According to ZOE COVID Study incidence figures, in total there are currently 144,284 new daily symptomatic cases of COVID in the UK on average, based on PCR and LFT test data from up to three days ago [*]. An increase of 66% from 87,131 reported last week. A difference of 57,153 in a week is the largest jump in cases since March 2020, when the ZOE COVID Study launched (Graph 1).
In the vaccinated population (at least two doses) there are currently 56,346 new daily symptomatic cases in the UK. An increase of 52% from 27,000 new daily cases reported last week (Graph 2). This is the steepest rise in cases in vaccinated individuals since the ZOE COVID Study began tracking cases in vaccinated individuals on the 8th December 2020.
The ZOE COVID Study now estimates its UK incidence figures with a two day lag, making the data even closer to real time and helping ZOE track the Omicron outbreak in the UK.
The UK R value is estimated to be around 1.2 and regional R values are; England, 1.2, Wales, 1.0, Scotland, 1.1 (Table 1). The R value in London is 1.5.
In terms of prevalence, on average 1 in 45 people in the UK currently have symptomatic COVID. In the regions, England, 1 in 43. Wales, 1 in 47. Scotland, 1 in 67. (Table 1).
Cases are now rising in all the regions of the UK, most rapidly in London. Cases are also rising fast in the South East, East of England, and the North West. (Graph 4).
Cases have exploded in the 18-54 year olds. These groups have now overtaken the 0-17 year olds who had had the highest rates since July. Cases in 55-74 have seen an uptick in cases too, but cases remain low in the over 75s. (Graph 3).
According to new analysis, ZOE estimates that half of all people experiencing new cold-like symptoms are likely to have symptomatic COVID-19 and not just a harmless ‘cold’. This has been calculated by comparing the number of new cases of a cold-like illness to the number of new cases of confirmed COVID (Graph 5).
ZOE’s predicted Long COVID incidence rate currently estimates, at current case rates, 2,394 people a day will go on to experience symptoms for longer than 12 weeks, based on previous variants (Graph 6). It’s not yet clear if the rate of Long COVID incidence remains constant with the Omicron variant.
The ZOE COVID Study incidence figures (new symptomatic cases) are based on reports from around 840,000 weekly contributors and the proportion of newly symptomatic users who have received positive swab tests. The latest survey figures were based on data from 64,119 recent swab tests done in the two weeks up to 20th December 2021.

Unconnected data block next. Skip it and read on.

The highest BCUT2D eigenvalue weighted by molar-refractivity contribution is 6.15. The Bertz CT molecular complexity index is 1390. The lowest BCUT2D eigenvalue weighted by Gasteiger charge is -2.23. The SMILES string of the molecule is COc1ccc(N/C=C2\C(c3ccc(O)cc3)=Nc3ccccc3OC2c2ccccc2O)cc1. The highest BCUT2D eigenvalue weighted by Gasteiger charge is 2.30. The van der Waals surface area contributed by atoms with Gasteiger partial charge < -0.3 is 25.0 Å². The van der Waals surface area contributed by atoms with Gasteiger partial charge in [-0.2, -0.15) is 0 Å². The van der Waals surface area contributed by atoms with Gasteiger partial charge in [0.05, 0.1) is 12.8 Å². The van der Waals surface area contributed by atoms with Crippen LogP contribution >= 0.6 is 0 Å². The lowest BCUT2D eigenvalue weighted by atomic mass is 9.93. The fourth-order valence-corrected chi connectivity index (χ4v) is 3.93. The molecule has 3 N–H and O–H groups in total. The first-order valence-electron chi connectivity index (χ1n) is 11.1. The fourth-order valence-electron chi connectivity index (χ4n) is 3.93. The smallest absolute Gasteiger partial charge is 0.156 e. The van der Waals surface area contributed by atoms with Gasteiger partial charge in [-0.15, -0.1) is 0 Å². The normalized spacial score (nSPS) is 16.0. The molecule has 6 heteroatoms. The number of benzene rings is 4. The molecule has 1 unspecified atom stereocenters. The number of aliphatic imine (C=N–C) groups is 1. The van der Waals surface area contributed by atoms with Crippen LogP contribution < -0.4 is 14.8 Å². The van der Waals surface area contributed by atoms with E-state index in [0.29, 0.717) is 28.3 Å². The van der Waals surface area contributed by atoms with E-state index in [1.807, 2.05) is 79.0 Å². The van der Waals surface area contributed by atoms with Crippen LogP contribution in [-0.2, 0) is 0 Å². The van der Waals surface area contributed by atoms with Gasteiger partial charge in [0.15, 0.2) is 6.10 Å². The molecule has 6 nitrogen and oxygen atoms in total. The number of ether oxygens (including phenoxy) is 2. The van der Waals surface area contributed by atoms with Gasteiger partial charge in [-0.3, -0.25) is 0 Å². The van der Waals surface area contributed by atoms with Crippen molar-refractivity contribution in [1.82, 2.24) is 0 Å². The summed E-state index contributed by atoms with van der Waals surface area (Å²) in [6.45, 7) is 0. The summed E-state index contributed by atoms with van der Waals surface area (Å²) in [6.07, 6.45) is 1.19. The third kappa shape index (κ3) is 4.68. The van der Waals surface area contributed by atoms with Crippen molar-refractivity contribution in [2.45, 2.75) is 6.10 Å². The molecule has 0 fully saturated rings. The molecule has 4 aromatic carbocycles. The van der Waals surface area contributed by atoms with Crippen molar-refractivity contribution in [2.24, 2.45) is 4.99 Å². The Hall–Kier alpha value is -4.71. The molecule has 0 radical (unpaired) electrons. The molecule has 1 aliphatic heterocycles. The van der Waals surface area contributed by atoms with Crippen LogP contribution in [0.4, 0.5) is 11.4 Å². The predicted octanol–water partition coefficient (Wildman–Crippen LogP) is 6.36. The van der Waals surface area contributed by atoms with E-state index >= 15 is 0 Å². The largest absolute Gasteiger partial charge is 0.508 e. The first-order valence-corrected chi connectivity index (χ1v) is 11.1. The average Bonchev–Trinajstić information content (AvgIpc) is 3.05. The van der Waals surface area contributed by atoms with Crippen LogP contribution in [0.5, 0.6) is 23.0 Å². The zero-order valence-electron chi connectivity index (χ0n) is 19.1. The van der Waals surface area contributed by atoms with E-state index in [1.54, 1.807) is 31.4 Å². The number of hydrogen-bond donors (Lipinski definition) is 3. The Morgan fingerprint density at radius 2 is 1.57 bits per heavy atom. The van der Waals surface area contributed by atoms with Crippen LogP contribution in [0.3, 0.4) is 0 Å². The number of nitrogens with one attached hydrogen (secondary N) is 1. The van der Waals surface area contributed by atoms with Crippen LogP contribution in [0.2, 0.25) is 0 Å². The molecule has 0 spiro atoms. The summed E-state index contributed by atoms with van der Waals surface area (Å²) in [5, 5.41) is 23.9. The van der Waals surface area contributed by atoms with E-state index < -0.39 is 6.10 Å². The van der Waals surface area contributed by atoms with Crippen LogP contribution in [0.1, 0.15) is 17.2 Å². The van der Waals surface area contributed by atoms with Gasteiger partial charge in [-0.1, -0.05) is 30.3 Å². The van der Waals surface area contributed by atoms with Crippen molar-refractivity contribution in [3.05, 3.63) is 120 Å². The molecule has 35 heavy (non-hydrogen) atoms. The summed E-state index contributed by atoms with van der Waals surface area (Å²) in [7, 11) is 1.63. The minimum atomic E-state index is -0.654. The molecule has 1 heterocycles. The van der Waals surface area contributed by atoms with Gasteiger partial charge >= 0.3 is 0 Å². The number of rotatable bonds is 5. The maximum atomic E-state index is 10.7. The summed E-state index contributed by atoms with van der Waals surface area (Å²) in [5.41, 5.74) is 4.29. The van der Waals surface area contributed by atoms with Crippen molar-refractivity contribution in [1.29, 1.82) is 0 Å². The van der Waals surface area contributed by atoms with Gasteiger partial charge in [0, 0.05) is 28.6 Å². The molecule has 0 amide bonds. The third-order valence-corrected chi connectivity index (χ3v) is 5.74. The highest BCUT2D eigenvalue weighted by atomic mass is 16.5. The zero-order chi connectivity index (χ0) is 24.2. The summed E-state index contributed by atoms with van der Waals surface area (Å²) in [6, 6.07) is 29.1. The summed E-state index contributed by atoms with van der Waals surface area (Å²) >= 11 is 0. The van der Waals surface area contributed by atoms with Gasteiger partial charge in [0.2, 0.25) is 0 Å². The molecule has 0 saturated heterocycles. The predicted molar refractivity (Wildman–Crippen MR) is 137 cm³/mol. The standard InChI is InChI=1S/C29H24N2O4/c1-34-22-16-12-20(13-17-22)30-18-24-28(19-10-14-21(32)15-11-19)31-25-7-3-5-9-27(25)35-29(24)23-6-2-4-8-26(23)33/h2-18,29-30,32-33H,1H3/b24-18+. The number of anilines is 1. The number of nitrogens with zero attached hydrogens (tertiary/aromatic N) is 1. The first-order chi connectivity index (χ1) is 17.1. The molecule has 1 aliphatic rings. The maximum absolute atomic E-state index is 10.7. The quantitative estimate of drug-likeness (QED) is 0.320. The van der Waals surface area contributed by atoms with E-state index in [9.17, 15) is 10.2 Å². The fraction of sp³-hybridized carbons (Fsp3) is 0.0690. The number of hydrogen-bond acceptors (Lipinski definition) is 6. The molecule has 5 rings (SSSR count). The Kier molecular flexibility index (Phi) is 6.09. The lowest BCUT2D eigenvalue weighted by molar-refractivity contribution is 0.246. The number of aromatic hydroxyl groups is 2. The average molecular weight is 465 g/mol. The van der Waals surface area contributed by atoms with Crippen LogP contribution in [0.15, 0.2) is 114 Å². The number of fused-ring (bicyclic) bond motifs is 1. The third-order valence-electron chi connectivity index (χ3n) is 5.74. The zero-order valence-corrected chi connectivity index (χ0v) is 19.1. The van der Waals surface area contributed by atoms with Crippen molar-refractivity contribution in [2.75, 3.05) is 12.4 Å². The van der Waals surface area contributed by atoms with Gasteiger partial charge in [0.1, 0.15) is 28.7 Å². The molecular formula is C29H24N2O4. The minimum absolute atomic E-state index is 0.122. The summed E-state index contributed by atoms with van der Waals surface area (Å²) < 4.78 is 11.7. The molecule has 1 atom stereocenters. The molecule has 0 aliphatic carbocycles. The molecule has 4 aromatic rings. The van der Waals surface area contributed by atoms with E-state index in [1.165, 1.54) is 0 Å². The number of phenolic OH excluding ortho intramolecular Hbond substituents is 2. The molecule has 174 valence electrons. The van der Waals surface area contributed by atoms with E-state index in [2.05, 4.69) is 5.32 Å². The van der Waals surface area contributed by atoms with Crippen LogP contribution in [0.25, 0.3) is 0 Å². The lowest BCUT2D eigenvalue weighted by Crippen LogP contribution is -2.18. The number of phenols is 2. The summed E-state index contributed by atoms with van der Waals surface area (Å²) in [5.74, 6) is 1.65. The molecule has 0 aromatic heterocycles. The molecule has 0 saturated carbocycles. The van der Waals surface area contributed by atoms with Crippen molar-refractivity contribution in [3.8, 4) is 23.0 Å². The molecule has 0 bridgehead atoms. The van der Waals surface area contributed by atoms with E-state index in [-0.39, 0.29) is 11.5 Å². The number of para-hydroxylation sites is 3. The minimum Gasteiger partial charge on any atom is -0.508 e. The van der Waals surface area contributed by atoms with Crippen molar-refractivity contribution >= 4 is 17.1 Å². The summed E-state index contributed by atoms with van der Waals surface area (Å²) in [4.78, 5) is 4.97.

Professor Tim Spector, lead scientist on the ZOE COVID Study app, comments on the latest data:
“The number of new symptomatic cases has exploded over the last week, making it the biggest jump in cases I’ve seen since we started the ZOE COVID Study. Whilst the figures paint a worrying picture, the good news is that our preliminary data, based on around 2,500 probable cases reported on the ZOE app suggests that Omicron is more mild that Delta. However, this highly transmissible variant will infect many more people before the year is out. To help us slow the spread, my advice continues to be; avoid gathering indoors, and, if you are meeting up with people, check everyone is free of cold symptoms, test yourself just before and get fully vaccinated.
Over the past few days, we saw self-isolation rules already causing havoc for our frontline workers, so I’m pleased to see that the Government has reduced the isolation period down to seven days. However, what continues to shock me is the misinformation in their latest stay at home guidance about the symptoms of COVID. ZOE data clearly shows that the most important symptoms are no longer, a new continuous cough, a high temperature or loss of taste or smell. For most people, an Omicron positive case will feel much more like the common cold, starting with a sore throat, runny nose and a headache. You only need to ask a friend who has recently tested positive to find this out. We need to change public messaging urgently to save lives as half of people with cold-like symptoms now have COVID.”